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Hydrothermal ablation is a type of endometrial ablation, which destroys excess endometrial tissue in the uterus to reduce excessive bleeding. It involves flushing out the uterus with heated water to remove the uterus lining and/or fibroids or polyps, which are non-cancerous growths. It is generally a safe procedure and is effective at lightening or completely stopping menstruation in most women, although a minority of women will still require a hysterectomy to end excessive bleeding.
A doctor will first perform tests to determine the reason for excessive bleeding, ruling out cancers and hormone imbalances since hydrothermal ablation is not appropriate for these conditions. General anesthesia is usually used for hydrothermal ablation, although some doctors may use local anesthesia and sedation. The cervix is dilated, and then a small tube is inserted through the vagina into the uterus. Fluid is pumped through the tube, then is heated and circulates inside the uterus for about ten minutes. Usually the patient can go home the same day, and will experience sloughing of the uterine lining, similar to a menstrual period, over a few days to a few weeks.
Usually, a hydrothermal ablation makes it impossible to have children in the future because the uterine lining will be too thin to support a fertilized egg. For this reason, the procedure is only performed if a woman is sure she does not want any, or more, children. The procedure is not a substitute for birth control and it is possible for pregnancy to occur in some women since the ovaries are unaffected and still produce viable eggs, although these pregnancies are more likely to end in miscarriage or be problematic. Hormonal, sterilization, or barrier methods of birth control are good options after hydrothermal ablation since endometrial ablation does not affect a woman's risk of sexually transmitted infections.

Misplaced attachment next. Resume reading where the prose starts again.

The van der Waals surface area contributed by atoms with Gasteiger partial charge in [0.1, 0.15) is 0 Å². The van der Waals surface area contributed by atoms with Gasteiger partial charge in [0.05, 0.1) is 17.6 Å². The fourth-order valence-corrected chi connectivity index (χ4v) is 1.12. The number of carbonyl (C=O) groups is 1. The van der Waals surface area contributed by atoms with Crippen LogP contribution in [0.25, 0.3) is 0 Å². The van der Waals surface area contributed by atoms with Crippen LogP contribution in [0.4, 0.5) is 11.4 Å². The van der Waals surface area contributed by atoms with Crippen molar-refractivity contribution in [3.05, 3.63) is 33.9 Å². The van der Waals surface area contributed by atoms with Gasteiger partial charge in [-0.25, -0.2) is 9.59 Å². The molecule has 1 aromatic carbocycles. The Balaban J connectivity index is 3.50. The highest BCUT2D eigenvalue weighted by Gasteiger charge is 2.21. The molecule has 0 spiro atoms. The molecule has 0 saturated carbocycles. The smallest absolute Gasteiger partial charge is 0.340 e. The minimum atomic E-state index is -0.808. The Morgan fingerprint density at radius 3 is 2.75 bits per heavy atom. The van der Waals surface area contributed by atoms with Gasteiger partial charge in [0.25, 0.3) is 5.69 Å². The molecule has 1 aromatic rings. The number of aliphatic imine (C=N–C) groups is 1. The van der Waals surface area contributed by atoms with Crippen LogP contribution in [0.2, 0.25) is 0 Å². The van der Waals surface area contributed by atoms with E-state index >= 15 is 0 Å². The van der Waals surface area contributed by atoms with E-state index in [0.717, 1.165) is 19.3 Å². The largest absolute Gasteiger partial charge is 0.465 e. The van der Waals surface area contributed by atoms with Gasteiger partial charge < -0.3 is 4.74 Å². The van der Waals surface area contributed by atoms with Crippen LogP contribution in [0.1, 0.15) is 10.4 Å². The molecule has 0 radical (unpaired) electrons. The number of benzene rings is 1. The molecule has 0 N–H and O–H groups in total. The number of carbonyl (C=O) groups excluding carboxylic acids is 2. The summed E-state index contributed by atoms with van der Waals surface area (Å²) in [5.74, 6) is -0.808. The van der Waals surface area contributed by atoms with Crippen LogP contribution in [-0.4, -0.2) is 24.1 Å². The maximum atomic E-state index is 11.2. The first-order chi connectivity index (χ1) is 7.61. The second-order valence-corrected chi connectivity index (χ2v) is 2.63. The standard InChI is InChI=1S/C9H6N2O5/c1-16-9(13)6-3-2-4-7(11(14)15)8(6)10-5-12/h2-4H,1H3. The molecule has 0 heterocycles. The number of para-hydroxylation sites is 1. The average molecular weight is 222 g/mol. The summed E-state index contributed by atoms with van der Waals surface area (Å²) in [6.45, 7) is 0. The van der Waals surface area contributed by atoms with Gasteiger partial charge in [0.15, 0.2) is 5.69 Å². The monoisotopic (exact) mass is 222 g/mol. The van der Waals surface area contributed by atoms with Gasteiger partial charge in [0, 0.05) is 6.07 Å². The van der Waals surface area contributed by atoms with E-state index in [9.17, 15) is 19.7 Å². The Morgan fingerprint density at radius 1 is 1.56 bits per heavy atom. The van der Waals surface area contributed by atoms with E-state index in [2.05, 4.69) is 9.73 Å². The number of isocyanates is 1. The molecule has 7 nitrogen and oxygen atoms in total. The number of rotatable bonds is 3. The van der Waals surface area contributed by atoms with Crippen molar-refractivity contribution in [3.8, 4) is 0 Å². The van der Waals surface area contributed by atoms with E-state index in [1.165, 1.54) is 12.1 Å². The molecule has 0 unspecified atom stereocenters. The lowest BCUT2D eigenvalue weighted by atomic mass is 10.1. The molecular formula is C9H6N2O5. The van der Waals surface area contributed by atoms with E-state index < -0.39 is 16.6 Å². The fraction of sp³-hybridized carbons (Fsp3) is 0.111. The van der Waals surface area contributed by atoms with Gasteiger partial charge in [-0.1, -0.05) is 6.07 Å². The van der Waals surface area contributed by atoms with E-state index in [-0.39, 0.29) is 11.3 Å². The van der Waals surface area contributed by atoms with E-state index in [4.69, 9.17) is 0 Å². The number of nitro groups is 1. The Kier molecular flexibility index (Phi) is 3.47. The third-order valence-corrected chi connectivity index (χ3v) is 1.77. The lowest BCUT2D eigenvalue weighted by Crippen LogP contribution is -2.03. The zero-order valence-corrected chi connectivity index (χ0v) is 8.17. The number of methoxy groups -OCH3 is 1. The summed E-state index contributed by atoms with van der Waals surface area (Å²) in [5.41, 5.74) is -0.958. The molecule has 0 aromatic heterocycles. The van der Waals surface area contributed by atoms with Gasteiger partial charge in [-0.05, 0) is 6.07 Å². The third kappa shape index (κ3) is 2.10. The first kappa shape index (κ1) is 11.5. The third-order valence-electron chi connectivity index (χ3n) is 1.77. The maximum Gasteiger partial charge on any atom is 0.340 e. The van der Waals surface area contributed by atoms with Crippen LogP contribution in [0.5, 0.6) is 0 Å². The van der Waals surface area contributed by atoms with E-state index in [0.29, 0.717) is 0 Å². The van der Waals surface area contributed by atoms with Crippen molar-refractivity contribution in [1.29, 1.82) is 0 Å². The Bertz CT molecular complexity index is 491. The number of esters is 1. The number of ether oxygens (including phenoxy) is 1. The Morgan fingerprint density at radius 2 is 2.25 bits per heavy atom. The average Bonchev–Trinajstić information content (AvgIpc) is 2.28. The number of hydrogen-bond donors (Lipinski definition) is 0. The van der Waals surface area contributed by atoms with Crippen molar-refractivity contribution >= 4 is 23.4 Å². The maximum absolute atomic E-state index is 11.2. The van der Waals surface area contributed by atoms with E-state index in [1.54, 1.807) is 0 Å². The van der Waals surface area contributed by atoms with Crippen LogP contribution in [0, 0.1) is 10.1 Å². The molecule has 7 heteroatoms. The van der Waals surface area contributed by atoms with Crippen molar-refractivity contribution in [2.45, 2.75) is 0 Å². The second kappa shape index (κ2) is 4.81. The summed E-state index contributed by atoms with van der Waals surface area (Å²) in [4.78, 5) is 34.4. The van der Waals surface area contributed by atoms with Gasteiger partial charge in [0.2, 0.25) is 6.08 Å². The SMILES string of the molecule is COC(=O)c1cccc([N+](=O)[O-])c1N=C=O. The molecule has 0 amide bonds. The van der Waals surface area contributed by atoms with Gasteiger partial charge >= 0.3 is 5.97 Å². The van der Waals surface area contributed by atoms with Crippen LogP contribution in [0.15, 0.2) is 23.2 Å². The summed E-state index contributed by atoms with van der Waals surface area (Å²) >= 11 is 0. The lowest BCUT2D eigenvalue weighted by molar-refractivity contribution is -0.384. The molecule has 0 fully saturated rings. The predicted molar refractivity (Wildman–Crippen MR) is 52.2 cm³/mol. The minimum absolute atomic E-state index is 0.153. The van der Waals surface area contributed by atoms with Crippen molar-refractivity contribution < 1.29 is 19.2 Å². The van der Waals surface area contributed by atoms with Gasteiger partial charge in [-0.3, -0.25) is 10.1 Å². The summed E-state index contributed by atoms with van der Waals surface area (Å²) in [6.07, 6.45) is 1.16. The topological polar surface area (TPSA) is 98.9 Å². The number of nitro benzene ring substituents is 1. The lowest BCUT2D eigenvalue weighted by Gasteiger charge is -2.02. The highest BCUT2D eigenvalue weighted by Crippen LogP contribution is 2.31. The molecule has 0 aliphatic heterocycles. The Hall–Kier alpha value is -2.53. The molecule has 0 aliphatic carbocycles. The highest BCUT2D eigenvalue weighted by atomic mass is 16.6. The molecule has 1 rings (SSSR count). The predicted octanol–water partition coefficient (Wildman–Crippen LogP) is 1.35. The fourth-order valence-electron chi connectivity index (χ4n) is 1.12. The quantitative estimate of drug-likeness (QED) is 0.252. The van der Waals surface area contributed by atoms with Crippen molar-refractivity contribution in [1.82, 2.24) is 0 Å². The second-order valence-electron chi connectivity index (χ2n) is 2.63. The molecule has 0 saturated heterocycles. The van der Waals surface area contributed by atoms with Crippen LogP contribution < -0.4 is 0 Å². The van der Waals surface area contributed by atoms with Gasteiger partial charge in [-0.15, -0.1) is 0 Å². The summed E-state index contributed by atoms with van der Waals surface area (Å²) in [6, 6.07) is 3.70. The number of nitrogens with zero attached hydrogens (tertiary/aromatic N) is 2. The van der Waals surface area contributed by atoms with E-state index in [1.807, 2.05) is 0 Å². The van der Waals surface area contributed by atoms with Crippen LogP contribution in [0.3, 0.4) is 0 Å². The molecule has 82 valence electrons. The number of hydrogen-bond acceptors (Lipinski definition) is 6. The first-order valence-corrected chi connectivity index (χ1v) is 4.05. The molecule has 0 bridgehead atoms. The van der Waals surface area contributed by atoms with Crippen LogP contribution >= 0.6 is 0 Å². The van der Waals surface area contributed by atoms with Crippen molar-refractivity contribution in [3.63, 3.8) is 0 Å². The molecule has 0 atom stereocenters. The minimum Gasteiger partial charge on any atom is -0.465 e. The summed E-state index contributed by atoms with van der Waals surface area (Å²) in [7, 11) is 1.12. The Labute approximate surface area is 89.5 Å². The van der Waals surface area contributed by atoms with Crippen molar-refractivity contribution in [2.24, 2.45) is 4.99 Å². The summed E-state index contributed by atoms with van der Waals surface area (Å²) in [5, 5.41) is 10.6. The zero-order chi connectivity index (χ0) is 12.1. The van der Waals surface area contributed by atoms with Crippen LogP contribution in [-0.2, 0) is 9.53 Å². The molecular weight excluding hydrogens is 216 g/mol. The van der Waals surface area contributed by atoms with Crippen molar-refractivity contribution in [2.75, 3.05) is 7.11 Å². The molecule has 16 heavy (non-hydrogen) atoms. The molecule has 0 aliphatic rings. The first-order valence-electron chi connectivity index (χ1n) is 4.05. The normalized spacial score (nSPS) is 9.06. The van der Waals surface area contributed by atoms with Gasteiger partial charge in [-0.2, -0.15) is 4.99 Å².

As with any medical procedure, hydrothermal ablation has some risks. Women may have adverse reactions to the anesthesia used, may bleed excessively during the procedure and require blood transfusions, or may develop an infection in the reproductive system after the procedure. It is rare but possible for the vagina, cervix, uterus, bladder, or other surrounding structures to be damaged to some degree during the procedure. Blood clots are another rare complication. The doctor performing the ablation can explain all of the potential risks and the signs of complications that patients should watch for, such as excessive bleeding or pain.
Hydrothermal ablation is not effective for all women, and some will still require hysterectomy to completely end excessive uterine bleeding. It is possible for the endometrial tissue to regrow, necessitating a repeat procedure or the decision to perform a hysterectomy. Endometrial ablation is a good option to try before considering hysterectomy because it is much less invasive that hysterectomy, which is a major surgery that can require months of healing time.
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